The human Siva gene is localized to chromosome 14q32-33 and gives rise to the full-length predominant form, Siva-1 and a minor alternate form, Siva-2 that appears to lack the proapoptotic properties of Siva-1. Our recent work has shown that the missing region in Siva-2 encodes a unique twenty amino acid putative amphipathic helical region (SAH, residues 36-55 in Siva-1). Despite the fact that Siva-1 does not belong to the BCL-2 family, it specifically interacts with the anti-apoptotic protein BCL-XL and sensitizes MCF7 breast cancer cells expressing BCL-XL to UV radiation induced apoptosis. Deletion mutagenesis has mapped the necessary region to the SAH in Siva-1. In this paper we demonstrate that the SAH region in Siva-1 is sufficient to specifically interact with the anti-apoptotic members of the BCL2 family such as BCL-XL and BCL-2 but not its apoptotic member BAX. Using transient transfections and direct microinjection of synthetic SAH peptides, we also demonstrate that the SAH region is sufficient to inhibit the BCL-XL mediated cell survival and render MDA-MB-231 and MCF7 breast cancer cells expressing BCL-XL highly susceptible to UV radiation induced apoptosis. The underlying mechanism of action of SAH mediated inhibition of BCL-XL (and/or BCL2) cell survival appears to be due to loss of mitochondrial integrity as reflected in enhanced cytochrome c release leading to the activation of caspase 9 and finally caspase 3. PMID:14739602

  2. Transcranial Doppler sonography within 12 hours after subarachnoid hemorrhage.

    PubMed

    Romner, B; Ljunggren, B; Brandt, L; Sveland, H

    1989-05-01

    Twenty-one patients were subjected to repeated assessment of cerebral blood flow velocities by means of transcranial Doppler sonography (TCDS) during the first 12 hours after subarachnoid hemorrhage (SAH). In 19 patients the study was performed following the first SAH, and in two after early rebleeds. Flow velocities did not indicate an early phase of arterial narrowing in any case. Following the first TCDS assessment, flows were evaluated repeatedly in the 19 survivors. Increased flow velocities suggesting arterial narrowing or vasospasm occurred only after a delay of at least 4 days. The results of this study favor the restoration of normal velocity patterns in surviving patients and do not indicate that an acute phase of vasospasm exists either immediately after or in the first 12 hours after SAH. PMID:2651585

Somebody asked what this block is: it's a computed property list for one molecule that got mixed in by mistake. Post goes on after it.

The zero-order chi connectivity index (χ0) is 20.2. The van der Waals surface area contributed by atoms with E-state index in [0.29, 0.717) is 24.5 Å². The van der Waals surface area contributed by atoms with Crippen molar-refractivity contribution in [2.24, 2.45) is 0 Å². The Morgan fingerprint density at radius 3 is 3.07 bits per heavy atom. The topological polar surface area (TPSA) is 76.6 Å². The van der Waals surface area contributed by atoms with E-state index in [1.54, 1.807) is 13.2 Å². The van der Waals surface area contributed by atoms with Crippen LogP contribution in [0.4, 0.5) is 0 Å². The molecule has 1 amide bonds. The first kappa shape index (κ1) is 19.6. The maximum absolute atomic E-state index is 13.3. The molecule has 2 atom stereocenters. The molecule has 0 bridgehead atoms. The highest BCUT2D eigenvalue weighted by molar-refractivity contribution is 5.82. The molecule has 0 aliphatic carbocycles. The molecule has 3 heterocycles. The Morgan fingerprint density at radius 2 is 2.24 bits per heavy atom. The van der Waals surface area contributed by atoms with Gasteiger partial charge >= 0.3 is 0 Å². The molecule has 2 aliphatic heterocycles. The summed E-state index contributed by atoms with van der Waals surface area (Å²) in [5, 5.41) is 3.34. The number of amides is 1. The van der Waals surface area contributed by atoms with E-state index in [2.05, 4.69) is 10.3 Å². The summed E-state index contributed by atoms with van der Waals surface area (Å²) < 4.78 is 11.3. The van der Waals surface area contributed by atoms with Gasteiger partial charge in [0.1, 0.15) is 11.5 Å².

3. Subarachnoid hemorrhage and the distribution of drugs delivered into the cerebrospinal fluid

    PubMed Central

    Pluta, Ryszard M.; Butman, John A.; Schatlo, Bawarjan; Johnson, Dennis L.; Oldfield, Edward H.

    2016-01-01

    Object Investigators in experimental and clinical studies have used the intrathecal route to deliver drugs to prevent or treat vasospasm. However, a clot near an artery or arteries after subarachnoid hemorrhage (SAH) may hamper distribution and limit the effects of intrathecally delivered compounds. In a primate model of right middle cerebral artery (MCA) SAH, the authors examined the distribution of Isovue-M 300 and 3% Evans blue after infusion into the cisterna magna CSF. Methods Ten cynomolgus monkeys were assigned to SAH and sham SAH surgery groups (5 in each group). Monkeys received CSF injections as long as 28 days after SAH and were killed 3 hours after the contrast/Evans blue injection. The authors assessed the distribution of contrast material on serial CT within 2 hours after contrast injection and during autopsy within 3 hours after Evans blue staining. Results Computed tomography cisternographies showed no contrast in the vicinity of the right MCA (p < 0.05 compared with left); the distribution of contrast surrounding the entire right cerebral hemisphere was substantially reduced. Postmortem analysis demonstrated much less Evans blue staining of the right hemisphere surface compared with the left. Furthermore, the Evans blue dye did not penetrate into the right sylvian fissure, which occurred surrounding the left MCA. The authors observed the same pattern of changes and differences in contrast distribution between SAH and sham SAH animals and between the right and the left hemispheres on Days 1, 3, 7, 14, 21, and 28 after SAH. Conclusions Intrathecal drug distribution is substantially limited by SAH. Thus, when using intrathecal drug delivery after SAH, vasoactive drugs are unlikely to reach the arteries that are at the highest risk of delayed cerebral vasospasm. PMID:19374502

  4. Elevated relative risk of aneurysmal subarachnoid hemorrhage with colder weather in the mid-Atlantic region.